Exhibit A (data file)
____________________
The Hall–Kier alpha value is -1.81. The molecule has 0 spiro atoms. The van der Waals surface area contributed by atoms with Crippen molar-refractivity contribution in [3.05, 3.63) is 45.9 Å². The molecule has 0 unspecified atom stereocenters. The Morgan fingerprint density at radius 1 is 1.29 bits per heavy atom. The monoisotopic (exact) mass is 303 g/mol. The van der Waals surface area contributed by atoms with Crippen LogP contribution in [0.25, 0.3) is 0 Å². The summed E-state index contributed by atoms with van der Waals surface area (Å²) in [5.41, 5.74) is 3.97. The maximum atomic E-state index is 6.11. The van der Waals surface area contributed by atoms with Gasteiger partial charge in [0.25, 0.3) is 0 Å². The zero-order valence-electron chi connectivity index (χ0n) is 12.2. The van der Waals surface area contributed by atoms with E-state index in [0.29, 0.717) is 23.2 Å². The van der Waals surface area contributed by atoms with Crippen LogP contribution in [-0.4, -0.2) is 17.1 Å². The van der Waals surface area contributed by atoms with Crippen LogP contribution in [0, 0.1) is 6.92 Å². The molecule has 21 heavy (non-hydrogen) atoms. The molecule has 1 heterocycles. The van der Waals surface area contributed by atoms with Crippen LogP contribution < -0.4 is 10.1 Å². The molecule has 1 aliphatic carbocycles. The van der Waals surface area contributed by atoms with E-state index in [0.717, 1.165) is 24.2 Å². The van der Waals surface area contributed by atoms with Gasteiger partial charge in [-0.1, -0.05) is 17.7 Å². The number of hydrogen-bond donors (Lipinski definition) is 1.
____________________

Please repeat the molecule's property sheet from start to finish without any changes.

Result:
The Hall–Kier alpha value is -1.81. The molecule has 0 spiro atoms. The van der Waals surface area contributed by atoms with Crippen molar-refractivity contribution in [3.05, 3.63) is 45.9 Å². The molecule has 0 unspecified atom stereocenters. The Morgan fingerprint density at radius 1 is 1.29 bits per heavy atom. The monoisotopic (exact) mass is 303 g/mol. The van der Waals surface area contributed by atoms with Crippen LogP contribution in [0.25, 0.3) is 0 Å². The summed E-state index contributed by atoms with van der Waals surface area (Å²) in [5.41, 5.74) is 3.97. The maximum atomic E-state index is 6.11. The van der Waals surface area contributed by atoms with Gasteiger partial charge in [0.25, 0.3) is 0 Å². The zero-order valence-electron chi connectivity index (χ0n) is 12.2. The van der Waals surface area contributed by atoms with E-state index in [0.29, 0.717) is 23.2 Å². The van der Waals surface area contributed by atoms with Crippen LogP contribution in [-0.4, -0.2) is 17.1 Å². The van der Waals surface area contributed by atoms with Crippen LogP contribution in [0, 0.1) is 6.92 Å². The molecule has 21 heavy (non-hydrogen) atoms. The molecule has 1 heterocycles. The van der Waals surface area contributed by atoms with Crippen LogP contribution < -0.4 is 10.1 Å². The molecule has 1 aliphatic carbocycles. The van der Waals surface area contributed by atoms with E-state index in [0.717, 1.165) is 24.2 Å². The van der Waals surface area contributed by atoms with Gasteiger partial charge in [-0.1, -0.05) is 17.7 Å². The number of hydrogen-bond donors (Lipinski definition) is 1.